Introduce Yourself (Example Post)

This is an example post, originally published as part of Blogging University. Enroll in one of our ten programs, and start your blog right.

You’re going to publish a post today. Don’t worry about how your blog looks. Don’t worry if you haven’t given it a name yet, or you’re feeling overwhelmed. Just click the “New Post” button, and tell us why you’re here.

Why do this?

  • Because it gives new readers context. What are you about? Why should they read your blog?
  • Because it will help you focus your own ideas about your blog and what you’d like to do with it.

The post can be short or long, a personal intro to your life or a bloggy mission statement, a manifesto for the future or a simple outline of your the types of things you hope to publish.

To help you get started, here are a few questions:

  • Why are you blogging publicly, rather than keeping a personal journal?
  • What topics do you think you’ll write about?
  • Who would you love to connect with via your blog?
  • If you blog successfully throughout the next year, what would you hope to have accomplished?

You’re not locked into any of this; one of the wonderful things about blogs is how they constantly evolve as we learn, grow, and interact with one another — but it’s good to know where and why you started, and articulating your goals may just give you a few other post ideas.

Can’t think how to get started? Just write the first thing that pops into your head. Anne Lamott, author of a book on writing we love, says that you need to give yourself permission to write a “crappy first draft”. Anne makes a great point — just start writing, and worry about editing it later.

When you’re ready to publish, give your post three to five tags that describe your blog’s focus — writing, photography, fiction, parenting, food, cars, movies, sports, whatever. These tags will help others who care about your topics find you in the Reader. Make sure one of the tags is “zerotohero,” so other new bloggers can find you, too.

The death toll now stands at 125 people

Outdoor gatherings limit rises to 50 people in Alberta ahead of long weekend

Alberta’s limit on outdoor gatherings has been expanded to 50 people just in time for the May long weekend.

Chief medical officer of health Dr. Deena Hinshaw announced the relaxing of the previous 15 person gathering restriction Friday and said the decision was made after considering a number of factors including recent changes to the number of people allowed at indoor gatherings such as places of worship. As of Thursday, one third of the typical worship attendance or 50 people, whichever is smaller, can attend a service.

The limit for indoor gatherings, however, remains at 15 people unless otherwise specified by the province. In addition to places of worship, exemptions have also been made for restaurants, which are permitted to operate at 50 per cent capacity with no more than six patrons per table.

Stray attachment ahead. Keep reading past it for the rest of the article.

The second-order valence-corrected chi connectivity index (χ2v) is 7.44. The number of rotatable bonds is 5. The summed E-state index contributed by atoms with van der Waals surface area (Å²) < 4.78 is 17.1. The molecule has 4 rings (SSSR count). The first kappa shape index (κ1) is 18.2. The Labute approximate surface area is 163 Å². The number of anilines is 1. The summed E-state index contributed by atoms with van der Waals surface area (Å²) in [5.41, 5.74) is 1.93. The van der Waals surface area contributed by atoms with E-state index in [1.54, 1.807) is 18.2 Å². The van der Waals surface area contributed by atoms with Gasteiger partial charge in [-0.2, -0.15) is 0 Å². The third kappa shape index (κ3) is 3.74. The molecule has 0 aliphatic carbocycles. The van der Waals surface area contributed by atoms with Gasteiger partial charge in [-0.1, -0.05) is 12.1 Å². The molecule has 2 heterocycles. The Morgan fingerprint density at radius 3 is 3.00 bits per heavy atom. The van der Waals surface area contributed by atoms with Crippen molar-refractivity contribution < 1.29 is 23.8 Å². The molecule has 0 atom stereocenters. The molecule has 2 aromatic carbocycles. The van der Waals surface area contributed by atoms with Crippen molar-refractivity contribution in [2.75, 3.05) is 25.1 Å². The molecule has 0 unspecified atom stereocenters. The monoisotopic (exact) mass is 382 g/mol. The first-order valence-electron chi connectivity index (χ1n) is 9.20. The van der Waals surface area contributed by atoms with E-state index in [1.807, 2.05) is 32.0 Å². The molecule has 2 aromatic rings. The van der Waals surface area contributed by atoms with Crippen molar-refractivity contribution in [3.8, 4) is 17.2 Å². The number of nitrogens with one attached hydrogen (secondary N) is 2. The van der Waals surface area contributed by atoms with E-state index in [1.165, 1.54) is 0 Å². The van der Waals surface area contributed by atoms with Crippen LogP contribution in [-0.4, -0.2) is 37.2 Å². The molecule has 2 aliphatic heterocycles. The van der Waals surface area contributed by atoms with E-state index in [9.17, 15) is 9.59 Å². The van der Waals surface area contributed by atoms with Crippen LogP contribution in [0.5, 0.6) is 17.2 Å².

“We’ve been having conversations about how we can make sure we’re balancing both the need to protect Albertans from the spread of the virus along with the need to make sure that Albertans have the supports that they need for health in all aspects of their lives,” Hinshaw said at her daily COVID 19 update.

“We know that outdoor recreation and being outside in well ventilated open spaces that there can be less of a risk in those contexts as long as people are following the guidelines.”

The expanded limit applies to the entire province, however Hinshaw said people still need to maintain a physical distance of two metres, follow proper hygiene practices and avoid sharing food or drinks because that has been linked to transmission of the virus.

Ahead of the long weekend, the province recorded 58 new COVID 19 cases. There have now been a total of 6,515 cases, including 1,073 cases and 5,317 recoveries. Sixty two people have been hospitalized, including nine in intensive care units.

## ## There were four additional deaths, all in continuing care facilities in the Calgary zone. The death toll now stands at 125 people.

Hinshaw said public health officials will be carefully monitoring for potential spikes in case numbers after the long weekend.

“This is a bit of a litmus test. And we’ll be able to see in one to two weeks time how this long weekend impacted the spread of this virus. It’s still with us it hasn’t gone away,” Hinshaw said.

She recommended Albertans avoid travelling outside the province and said people should limit stops for food and gas while travelling to a campground or cabin.

Hinshaw also provided an update on asymptomatic testing rolled out in Calgary this week. She said 50 cases of COVID 19 were reported with having no symptoms, out of about 1,500 tests completed.

“It is important to note first of all, that I do not have information on how many of these are asymptomatic close contacts of confirmed cases and how many have no know exposures,” Hinshaw said.

“Sometimes on further reflection, those who initially report no symptoms do identify mild symptoms that they may have had earlier.”

Full investigations have not yet been completed on all of the cases. More information is expected next week, but these early results show the asymptomatic testing is helping identify additional cases, Hinshaw said.

Meanwhile, Hinshaw will be scaling back her media availabilities going forward. Next week she will present COVID 19 updates on Tuesday and Thursday, while the following week the updates will occur on Monday, Wednesday and Friday.

In Canada, there are 74,602 confirmed cases of COVID 19 and 5,562deaths, the latest numbers from theGovernment of Canadashow. Globally, there are 4,347,935 confirmed cases and 297,241deaths according to theWorld Health Organization.

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